How To Deal With Rejection

It’s that time of year when social media seems flooded with hyperbolic stories of application success. Anonymous profiles brag of admission to MIT, Stanford, and Harvard. Others claim 10 out of 10 acceptances. Reddit rejoices. The church bells ring. Doves are released to the sky.

I, however, feel skeptical.

(Among the 1,000+ students I’ve worked with, I’ve only see a few get accepted everywhere. Even the once-in-a-generation geniuses get rejected from safety schools who know they will never actually enroll.)

While the truth of these claims represent something dark about our collective need for social approval, it’s not the anonymous admissions heroes who interest me much. Instead, it’s the bright, hardworking students who, for whatever reason, didn’t get the results they dreamed about.

These are the applicants I care about most. And if the volume of self-deprecating posts on /r/gradadmissions reveals anything, it’s that this population of applicants is huge.

Today, these are the applicants I want to help.

Why do I care about rejected students?

Two reasons:

1) I used to be one. When I applied to Creative Writing MFA programs during my senior year of college, I was rejected by 7 of 8 with a single wait-list offer. Eventually, I did get accepted off that wait list (miraculously, because I was deeply immature). But by then it was too late and I was off on other adventures.

I have to admit, I felt pretty embarrassed at the time. Yet, I consider myself wildly lucky because those failures set me on a far more wondrous path than I ever could have imagined. Truthfully, getting rejected by grad schools may be the best thing that ever happened to me.

(And it may be the best thing that ever happens to you. I’ll explain shortly.)

2) Nowadays, I understand that most applicants fail for the same avoidable reason. They face the same obstacle I faced two decades ago – they don’t know what they don’t know. They don’t truly understand the fierce competition they face, how the “winners” are chosen, nor the methodical strategy that the very best applicants employ. In fact, they don’t have any strategy at all.

Instead, these applicants operate under the most dangerous siren song of all: hope.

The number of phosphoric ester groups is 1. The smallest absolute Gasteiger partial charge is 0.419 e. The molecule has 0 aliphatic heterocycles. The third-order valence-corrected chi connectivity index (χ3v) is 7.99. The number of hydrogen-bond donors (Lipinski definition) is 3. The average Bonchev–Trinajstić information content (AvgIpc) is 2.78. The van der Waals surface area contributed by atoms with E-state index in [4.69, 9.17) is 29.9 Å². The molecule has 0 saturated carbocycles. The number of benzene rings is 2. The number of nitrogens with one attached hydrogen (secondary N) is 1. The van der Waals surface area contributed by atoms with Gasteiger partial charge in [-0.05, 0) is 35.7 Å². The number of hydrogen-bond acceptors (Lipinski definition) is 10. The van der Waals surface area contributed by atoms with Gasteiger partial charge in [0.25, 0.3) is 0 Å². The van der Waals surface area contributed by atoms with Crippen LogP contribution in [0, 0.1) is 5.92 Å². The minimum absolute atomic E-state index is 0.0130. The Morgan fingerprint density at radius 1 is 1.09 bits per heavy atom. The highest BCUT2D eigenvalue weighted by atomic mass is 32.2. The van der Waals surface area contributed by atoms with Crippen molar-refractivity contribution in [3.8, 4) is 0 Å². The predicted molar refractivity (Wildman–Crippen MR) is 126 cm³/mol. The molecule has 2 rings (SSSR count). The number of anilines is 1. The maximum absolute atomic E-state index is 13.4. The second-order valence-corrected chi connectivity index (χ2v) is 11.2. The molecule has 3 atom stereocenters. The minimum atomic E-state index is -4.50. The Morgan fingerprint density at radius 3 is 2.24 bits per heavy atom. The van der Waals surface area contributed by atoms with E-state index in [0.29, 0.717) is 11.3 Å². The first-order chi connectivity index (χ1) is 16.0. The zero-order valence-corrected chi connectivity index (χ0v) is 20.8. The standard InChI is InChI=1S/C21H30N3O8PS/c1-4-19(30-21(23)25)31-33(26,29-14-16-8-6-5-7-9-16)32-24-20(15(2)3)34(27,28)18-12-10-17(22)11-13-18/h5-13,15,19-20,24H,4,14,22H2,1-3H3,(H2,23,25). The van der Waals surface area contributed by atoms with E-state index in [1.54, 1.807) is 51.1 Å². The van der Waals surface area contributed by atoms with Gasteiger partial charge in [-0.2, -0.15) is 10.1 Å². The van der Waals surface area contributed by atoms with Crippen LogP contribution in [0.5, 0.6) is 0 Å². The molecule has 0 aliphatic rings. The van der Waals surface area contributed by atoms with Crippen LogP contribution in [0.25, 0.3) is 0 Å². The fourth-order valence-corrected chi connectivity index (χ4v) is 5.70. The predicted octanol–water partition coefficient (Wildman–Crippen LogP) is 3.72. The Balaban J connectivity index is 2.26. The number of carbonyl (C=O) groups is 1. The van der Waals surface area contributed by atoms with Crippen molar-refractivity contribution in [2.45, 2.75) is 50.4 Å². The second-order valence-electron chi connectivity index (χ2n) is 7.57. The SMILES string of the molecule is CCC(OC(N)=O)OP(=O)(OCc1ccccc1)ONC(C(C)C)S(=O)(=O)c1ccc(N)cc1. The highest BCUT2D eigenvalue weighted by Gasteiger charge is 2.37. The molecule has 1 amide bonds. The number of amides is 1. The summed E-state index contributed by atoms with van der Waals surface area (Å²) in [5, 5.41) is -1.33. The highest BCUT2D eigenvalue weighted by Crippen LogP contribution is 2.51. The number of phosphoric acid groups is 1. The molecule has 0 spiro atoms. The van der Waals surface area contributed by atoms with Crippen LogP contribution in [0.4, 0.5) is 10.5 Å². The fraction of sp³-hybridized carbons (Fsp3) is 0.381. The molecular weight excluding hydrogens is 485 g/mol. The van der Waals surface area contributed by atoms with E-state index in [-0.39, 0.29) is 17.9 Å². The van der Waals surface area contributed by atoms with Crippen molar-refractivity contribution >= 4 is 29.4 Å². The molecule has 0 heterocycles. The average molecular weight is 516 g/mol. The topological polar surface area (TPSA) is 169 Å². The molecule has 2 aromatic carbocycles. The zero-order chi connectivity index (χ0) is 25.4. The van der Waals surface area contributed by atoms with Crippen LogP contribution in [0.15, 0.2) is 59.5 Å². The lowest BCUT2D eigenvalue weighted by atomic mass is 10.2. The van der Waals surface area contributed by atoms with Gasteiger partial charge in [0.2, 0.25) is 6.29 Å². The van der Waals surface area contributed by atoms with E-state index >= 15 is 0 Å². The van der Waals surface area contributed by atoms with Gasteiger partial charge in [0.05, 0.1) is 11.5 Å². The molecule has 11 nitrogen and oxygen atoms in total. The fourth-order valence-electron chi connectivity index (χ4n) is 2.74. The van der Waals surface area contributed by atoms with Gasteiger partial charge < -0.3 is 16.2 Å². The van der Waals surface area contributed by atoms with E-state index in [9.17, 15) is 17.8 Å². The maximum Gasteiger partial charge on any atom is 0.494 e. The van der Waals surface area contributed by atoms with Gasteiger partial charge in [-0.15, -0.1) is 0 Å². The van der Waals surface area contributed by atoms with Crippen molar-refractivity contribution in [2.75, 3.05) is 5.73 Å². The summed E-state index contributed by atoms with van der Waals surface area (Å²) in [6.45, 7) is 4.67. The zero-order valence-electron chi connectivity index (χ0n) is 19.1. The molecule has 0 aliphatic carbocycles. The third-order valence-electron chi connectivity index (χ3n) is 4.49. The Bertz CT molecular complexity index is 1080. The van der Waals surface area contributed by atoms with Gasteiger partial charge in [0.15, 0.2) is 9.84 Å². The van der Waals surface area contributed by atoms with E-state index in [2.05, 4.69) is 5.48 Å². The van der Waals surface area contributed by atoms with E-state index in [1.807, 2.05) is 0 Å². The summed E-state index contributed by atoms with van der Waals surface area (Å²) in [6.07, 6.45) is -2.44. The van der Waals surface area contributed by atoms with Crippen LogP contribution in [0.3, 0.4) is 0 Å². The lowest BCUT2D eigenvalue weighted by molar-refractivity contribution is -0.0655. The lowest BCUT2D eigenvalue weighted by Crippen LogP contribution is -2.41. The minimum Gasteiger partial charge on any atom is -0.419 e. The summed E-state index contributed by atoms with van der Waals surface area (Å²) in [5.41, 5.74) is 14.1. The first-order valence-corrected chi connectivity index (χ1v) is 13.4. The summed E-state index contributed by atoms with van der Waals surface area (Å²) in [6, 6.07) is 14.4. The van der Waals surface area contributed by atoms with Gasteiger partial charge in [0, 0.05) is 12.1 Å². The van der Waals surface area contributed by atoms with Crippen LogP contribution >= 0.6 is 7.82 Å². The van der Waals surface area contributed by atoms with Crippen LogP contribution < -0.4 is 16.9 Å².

When they apply to a Georgia Tech engineering program, they know their GPA isn’t good enough. BUT…they hope for a little bit of luck.

When they apply to a master’s at Carnegie Mellon, they know they weren’t the best Computer Science student in undergrad. But still. They hope someone will see their potential.

This is not a good strategy, my friend.

Hope Dies Here

As strange as it may seem, the notions of hope and potential are perilous. By clinging to hope (the way I did), applicants trick themselves into ignoring the very real data and strategies at their disposal. It’s a form of procrastination. It also represents a kind of fear – confronting the tremendous difficulty of graduate admissions is scary. It’s hard to admit that, today, you might not be good enough.

That’s why I want you to forget about hope. Eliminate the word from your vocabulary. Instead, I’m going to give you something far more powerful. Instead, I’m going to give you the empowering belief that, starting today, you can become, step-by-step an applicant who is more than good enough.

Even if you were rejected everywhere, even if you had an undergrad GPA of 2.5, you still have a chance. A GREAT chance, in fact. But, in order to take that chance, you have to begin learning everything you don’t yet know.

Is this easy? Yes and no.

To succeed, you have to find students with credentials like yours and reverse engineer what they did. Maybe it’s a low GPA. Maybe it’s a lack of research experience. Maybe you wrote shoddy SOPs without understanding the expectations of admissions committees. Luckily, whatever your problem was, someone like you has conquered it in the past.

And that’s our goal today: to learn how to accept the past and take deliberate, well-planned steps toward the future.

My All-Time Favorite Reddit Post

In May of 2020, a genuine hero posted this thread on Reddit: Low GPA (<2.5 GPA) success story – I’m going to grad school!

Go read it.

Read it right now.

Seriously, I’ll wait.

What I love about the author is how they admitted their flaws:

“My stats on paper are mediocre at best – in undergrad I was a perpetual underperformer.”

“I didn’t have a good advisor to tell me to prioritize getting good grades or to stop taking on so much. I am also a first-generation college student on top of that, so my parents also just didn’t understand what was going on.”